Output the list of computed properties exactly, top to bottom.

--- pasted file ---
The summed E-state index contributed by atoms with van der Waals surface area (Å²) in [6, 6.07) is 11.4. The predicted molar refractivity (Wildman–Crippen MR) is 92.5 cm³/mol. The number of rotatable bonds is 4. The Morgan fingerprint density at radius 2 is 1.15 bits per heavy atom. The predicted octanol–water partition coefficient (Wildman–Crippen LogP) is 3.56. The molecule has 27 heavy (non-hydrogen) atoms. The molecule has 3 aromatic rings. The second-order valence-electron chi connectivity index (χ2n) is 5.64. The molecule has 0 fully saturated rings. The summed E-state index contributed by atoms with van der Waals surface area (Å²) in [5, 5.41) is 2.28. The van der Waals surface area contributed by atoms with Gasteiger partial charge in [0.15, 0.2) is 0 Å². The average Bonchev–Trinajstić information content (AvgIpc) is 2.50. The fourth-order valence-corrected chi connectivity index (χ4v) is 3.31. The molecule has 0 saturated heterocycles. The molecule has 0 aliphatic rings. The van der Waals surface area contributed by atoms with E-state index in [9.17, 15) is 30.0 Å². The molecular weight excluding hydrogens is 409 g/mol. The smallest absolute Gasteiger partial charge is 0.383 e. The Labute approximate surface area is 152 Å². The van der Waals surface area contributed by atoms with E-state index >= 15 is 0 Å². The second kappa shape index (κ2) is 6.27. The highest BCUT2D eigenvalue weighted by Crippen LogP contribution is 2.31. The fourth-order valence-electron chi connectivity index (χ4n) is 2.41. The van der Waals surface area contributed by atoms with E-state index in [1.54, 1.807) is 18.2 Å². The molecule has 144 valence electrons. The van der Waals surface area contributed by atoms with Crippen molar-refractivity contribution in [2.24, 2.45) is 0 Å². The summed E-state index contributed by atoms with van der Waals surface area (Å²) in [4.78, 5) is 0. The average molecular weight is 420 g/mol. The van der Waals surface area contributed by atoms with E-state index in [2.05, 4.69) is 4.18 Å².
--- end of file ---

The summed E-state index contributed by atoms with van der Waals surface area (Å²) in [6, 6.07) is 11.4. The predicted molar refractivity (Wildman–Crippen MR) is 92.5 cm³/mol. The number of rotatable bonds is 4. The Morgan fingerprint density at radius 2 is 1.15 bits per heavy atom. The predicted octanol–water partition coefficient (Wildman–Crippen LogP) is 3.56. The molecule has 27 heavy (non-hydrogen) atoms. The molecule has 3 aromatic rings. The second-order valence-electron chi connectivity index (χ2n) is 5.64. The molecule has 0 fully saturated rings. The summed E-state index contributed by atoms with van der Waals surface area (Å²) in [5, 5.41) is 2.28. The van der Waals surface area contributed by atoms with Gasteiger partial charge in [0.15, 0.2) is 0 Å². The average Bonchev–Trinajstić information content (AvgIpc) is 2.50. The fourth-order valence-corrected chi connectivity index (χ4v) is 3.31. The molecule has 0 saturated heterocycles. The molecule has 0 aliphatic rings. The van der Waals surface area contributed by atoms with E-state index in [9.17, 15) is 30.0 Å². The molecular weight excluding hydrogens is 409 g/mol. The smallest absolute Gasteiger partial charge is 0.383 e. The Labute approximate surface area is 152 Å². The van der Waals surface area contributed by atoms with E-state index >= 15 is 0 Å². The second kappa shape index (κ2) is 6.27. The highest BCUT2D eigenvalue weighted by Crippen LogP contribution is 2.31. The fourth-order valence-electron chi connectivity index (χ4n) is 2.41. The van der Waals surface area contributed by atoms with E-state index in [1.54, 1.807) is 18.2 Å². The molecule has 144 valence electrons. The van der Waals surface area contributed by atoms with Crippen molar-refractivity contribution in [2.24, 2.45) is 0 Å². The summed E-state index contributed by atoms with van der Waals surface area (Å²) in [4.78, 5) is 0. The average molecular weight is 420 g/mol. The van der Waals surface area contributed by atoms with E-state index in [2.05, 4.69) is 4.18 Å².